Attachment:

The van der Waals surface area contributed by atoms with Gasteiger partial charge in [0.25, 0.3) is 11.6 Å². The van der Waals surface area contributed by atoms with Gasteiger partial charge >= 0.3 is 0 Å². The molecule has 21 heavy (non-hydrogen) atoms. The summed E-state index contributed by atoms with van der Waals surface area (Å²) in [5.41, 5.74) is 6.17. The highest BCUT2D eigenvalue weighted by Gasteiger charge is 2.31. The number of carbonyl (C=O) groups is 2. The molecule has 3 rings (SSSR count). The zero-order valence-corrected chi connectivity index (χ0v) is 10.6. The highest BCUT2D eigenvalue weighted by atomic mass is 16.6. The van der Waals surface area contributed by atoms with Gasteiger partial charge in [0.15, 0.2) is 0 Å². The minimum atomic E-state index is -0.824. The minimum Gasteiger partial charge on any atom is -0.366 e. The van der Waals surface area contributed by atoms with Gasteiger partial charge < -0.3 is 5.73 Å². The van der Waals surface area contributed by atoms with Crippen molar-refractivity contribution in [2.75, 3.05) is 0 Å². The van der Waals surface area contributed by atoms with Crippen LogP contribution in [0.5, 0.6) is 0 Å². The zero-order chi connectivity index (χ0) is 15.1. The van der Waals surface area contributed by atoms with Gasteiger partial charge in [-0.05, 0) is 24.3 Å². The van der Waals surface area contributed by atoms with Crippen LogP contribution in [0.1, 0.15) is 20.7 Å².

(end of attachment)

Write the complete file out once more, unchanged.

The van der Waals surface area contributed by atoms with Gasteiger partial charge in [0.25, 0.3) is 11.6 Å². The van der Waals surface area contributed by atoms with Gasteiger partial charge >= 0.3 is 0 Å². The molecule has 21 heavy (non-hydrogen) atoms. The summed E-state index contributed by atoms with van der Waals surface area (Å²) in [5.41, 5.74) is 6.17. The highest BCUT2D eigenvalue weighted by Gasteiger charge is 2.31. The number of carbonyl (C=O) groups is 2. The molecule has 3 rings (SSSR count). The zero-order valence-corrected chi connectivity index (χ0v) is 10.6. The highest BCUT2D eigenvalue weighted by atomic mass is 16.6. The van der Waals surface area contributed by atoms with Gasteiger partial charge in [0.15, 0.2) is 0 Å². The minimum atomic E-state index is -0.824. The minimum Gasteiger partial charge on any atom is -0.366 e. The van der Waals surface area contributed by atoms with Gasteiger partial charge < -0.3 is 5.73 Å². The van der Waals surface area contributed by atoms with Crippen molar-refractivity contribution in [2.75, 3.05) is 0 Å². The van der Waals surface area contributed by atoms with Crippen LogP contribution in [0.5, 0.6) is 0 Å². The zero-order chi connectivity index (χ0) is 15.1. The van der Waals surface area contributed by atoms with Gasteiger partial charge in [-0.05, 0) is 24.3 Å². The van der Waals surface area contributed by atoms with Crippen LogP contribution in [0.1, 0.15) is 20.7 Å².